San Leandro

Small town feel, active shoreline, strong efforts for business attraction

San Leandro is located directly south of Oakland. Downtown is centered on East 14th Street between Davis Street and Thornton Street.

San Leandro is one of the oldest cities in the East Bay and was the original county seat of Alameda County. Originally part of the land grant given to José Joaquin Estudillo, the city incorporated in 1872 as a 200-acre tract laid out by Estudillo’s son-in-laws.  After the gold rush, the city became a draw for Portuguese immigrants who came to San Leandro to work on small farms in the area; in the early part of the 20th century, two-thirds of the city’s population was Portuguese. The influence of these immigrants is still evident today in the street names and the linguisa sausage factories located in the city.

San Leandro was initially known for its agricultural businesses. Many kinds of fruits and vegetables were grown in the city, and it was especially recognized for its cherry orchards. The completion of the transcontinental railroad through the city encouraged the shipping of agricultural products, and canning businesses developed along the rail line. Agri-business was also an important industry; Caterpillar Tractor Company got its start in San Leandro as Daniel Best Manufacturing Company.

The city is currently known for its well-established residential neighborhoods, such as Estudillo Estates, Washington Manor and Bay-O-Vista. It also has a strong commercial/industrial district, which includes businesses such as OSI Soft, Ghirardelli Chocolate, Bigge Crane, and Kraft General Foods and advanced manufacturers such as TypeA Machines. The area is also home to a burgeoning brew pub scene, with Drake’s Brewing Company, Cleophus Quealy and the 21st Amendment, which is one of the largest breweries in California.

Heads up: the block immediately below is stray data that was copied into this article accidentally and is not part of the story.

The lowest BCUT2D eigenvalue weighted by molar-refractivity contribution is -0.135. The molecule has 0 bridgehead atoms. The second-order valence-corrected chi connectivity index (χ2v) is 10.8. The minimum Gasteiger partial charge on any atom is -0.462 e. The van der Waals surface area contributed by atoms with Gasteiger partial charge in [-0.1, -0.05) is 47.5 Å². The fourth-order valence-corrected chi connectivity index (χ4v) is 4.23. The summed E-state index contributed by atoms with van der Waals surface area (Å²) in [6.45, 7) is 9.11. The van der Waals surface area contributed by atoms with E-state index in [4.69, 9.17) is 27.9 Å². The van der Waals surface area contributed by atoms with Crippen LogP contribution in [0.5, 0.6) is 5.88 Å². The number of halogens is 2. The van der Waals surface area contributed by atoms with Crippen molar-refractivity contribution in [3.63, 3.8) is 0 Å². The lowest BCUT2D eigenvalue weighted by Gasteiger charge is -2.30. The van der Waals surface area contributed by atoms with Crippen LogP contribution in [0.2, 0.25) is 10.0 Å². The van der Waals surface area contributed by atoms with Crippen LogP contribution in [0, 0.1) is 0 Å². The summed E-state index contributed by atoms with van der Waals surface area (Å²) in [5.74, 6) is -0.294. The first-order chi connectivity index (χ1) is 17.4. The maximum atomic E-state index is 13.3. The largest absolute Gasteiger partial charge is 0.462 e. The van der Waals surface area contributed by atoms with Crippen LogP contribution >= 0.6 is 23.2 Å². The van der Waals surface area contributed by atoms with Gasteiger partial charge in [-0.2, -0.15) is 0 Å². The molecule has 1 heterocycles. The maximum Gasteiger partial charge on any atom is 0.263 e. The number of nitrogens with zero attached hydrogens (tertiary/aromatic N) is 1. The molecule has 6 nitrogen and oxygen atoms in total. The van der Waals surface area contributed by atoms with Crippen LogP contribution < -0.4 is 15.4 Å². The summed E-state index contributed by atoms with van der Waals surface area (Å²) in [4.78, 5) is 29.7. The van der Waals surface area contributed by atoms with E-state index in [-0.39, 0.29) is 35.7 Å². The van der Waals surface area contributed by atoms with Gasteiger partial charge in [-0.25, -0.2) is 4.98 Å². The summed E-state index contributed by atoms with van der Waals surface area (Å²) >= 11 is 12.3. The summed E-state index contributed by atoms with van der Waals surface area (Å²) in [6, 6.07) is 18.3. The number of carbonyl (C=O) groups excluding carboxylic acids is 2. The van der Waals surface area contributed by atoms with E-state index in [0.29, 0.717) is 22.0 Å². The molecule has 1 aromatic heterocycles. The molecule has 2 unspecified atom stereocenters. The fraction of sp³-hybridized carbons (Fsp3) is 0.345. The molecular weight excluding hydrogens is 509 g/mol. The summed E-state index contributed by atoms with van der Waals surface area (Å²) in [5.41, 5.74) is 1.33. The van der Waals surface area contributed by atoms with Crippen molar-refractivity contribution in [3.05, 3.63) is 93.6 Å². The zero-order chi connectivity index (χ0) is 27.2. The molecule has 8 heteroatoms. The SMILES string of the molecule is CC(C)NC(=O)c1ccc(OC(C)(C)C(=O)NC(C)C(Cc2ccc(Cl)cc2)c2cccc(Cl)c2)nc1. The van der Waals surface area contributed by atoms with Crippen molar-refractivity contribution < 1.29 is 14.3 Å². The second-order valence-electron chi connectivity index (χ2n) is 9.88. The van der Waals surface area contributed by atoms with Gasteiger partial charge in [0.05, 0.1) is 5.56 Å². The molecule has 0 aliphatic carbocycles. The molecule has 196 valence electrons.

San Leandro is currently pursuing a significant redevelopment of its shoreline and marina. The marina currently operates as a harbor with berths for 462 boats, with just 30% occupied. Continued maintenance of the marina, particularly the dredging necessary to keep it accessible to boats, has become financially infeasible. The Shoreline Project is a public/private partnership which would redesign the 75 acres of shoreline and water area to create a master planned development which takes advantage of the site’s desirable location on the San Francisco Bay. Currently proposed as part of the project are 150,000 sf of Class A office space, a 200-room hotel, a 15,000 sf conference center, 354 housing units and recreational facilities. This project is currently in the environmental review stage.

How to get to San Leandro:

  • By BART: Take the Fremont line to the San Leandro Station (15 minutes).
  • By bus: Take AC Transit route 1 or 1R south from Broadway and 14th, exit East 14th and Estudillo (40 minutes).
  • By bicycle: Oakland and San Leandro’s downtowns are connected by International Boulevard/East 14th For a route that is comprised primarily of bike lanes, ride south on Broadway, turn left on 2nd Street, and turn right at Oak Street (which becomes Embarcadero). After about 2.5 miles, Embarcadero will become East 7th Street, which will dead-end at Fruitvale. Turn left on Fruitvale, then turn right on East 12th, left on High Street, and right on Bancroft. Stay on Bancroft approximately 5 miles, and turn right on Callan. Downtown will be to your left once you reach East 14th Street.

Daniel Best building

Daniel Best building

San Leandro homes

San Leandro homes

San Leandro marina

San Leandro marina

Guide and Photos by Beth Greene

Demographics

  • population of 84,950
  • 37.6% white / 30.5% Asian/Pacific Islander / 27.4% Hispanic / 12.3% African American / 19.7% multiracial and other
  • median age of 39.3
  • 42.5% renters (units occupied by renters)
  • 5,663 persons per square mile
  • Source: US Census 2010

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